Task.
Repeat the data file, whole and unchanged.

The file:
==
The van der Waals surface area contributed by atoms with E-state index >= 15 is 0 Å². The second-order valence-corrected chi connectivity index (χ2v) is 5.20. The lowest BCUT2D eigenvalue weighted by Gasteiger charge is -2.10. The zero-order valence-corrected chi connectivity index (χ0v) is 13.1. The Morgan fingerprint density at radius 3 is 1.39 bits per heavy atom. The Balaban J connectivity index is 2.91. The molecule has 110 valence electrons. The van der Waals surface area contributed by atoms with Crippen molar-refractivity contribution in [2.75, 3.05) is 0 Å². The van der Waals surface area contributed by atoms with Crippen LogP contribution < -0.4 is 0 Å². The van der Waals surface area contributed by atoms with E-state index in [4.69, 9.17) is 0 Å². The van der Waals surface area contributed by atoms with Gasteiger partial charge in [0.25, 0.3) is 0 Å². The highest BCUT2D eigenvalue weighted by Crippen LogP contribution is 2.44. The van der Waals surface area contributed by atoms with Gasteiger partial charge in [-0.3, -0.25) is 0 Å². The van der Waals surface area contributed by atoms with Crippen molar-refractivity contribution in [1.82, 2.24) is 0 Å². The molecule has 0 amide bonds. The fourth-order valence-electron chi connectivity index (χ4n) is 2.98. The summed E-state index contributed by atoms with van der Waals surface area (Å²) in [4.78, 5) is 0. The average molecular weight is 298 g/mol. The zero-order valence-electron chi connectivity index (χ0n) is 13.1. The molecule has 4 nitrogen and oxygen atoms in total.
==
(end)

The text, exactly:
The van der Waals surface area contributed by atoms with E-state index >= 15 is 0 Å². The second-order valence-corrected chi connectivity index (χ2v) is 5.20. The lowest BCUT2D eigenvalue weighted by Gasteiger charge is -2.10. The zero-order valence-corrected chi connectivity index (χ0v) is 13.1. The Morgan fingerprint density at radius 3 is 1.39 bits per heavy atom. The Balaban J connectivity index is 2.91. The molecule has 110 valence electrons. The van der Waals surface area contributed by atoms with Crippen molar-refractivity contribution in [2.75, 3.05) is 0 Å². The van der Waals surface area contributed by atoms with Crippen LogP contribution < -0.4 is 0 Å². The van der Waals surface area contributed by atoms with E-state index in [4.69, 9.17) is 0 Å². The van der Waals surface area contributed by atoms with Gasteiger partial charge in [0.25, 0.3) is 0 Å². The highest BCUT2D eigenvalue weighted by Crippen LogP contribution is 2.44. The van der Waals surface area contributed by atoms with Gasteiger partial charge in [-0.3, -0.25) is 0 Å². The van der Waals surface area contributed by atoms with Crippen molar-refractivity contribution in [1.82, 2.24) is 0 Å². The molecule has 0 amide bonds. The fourth-order valence-electron chi connectivity index (χ4n) is 2.98. The summed E-state index contributed by atoms with van der Waals surface area (Å²) in [4.78, 5) is 0. The average molecular weight is 298 g/mol. The zero-order valence-electron chi connectivity index (χ0n) is 13.1. The molecule has 4 nitrogen and oxygen atoms in total.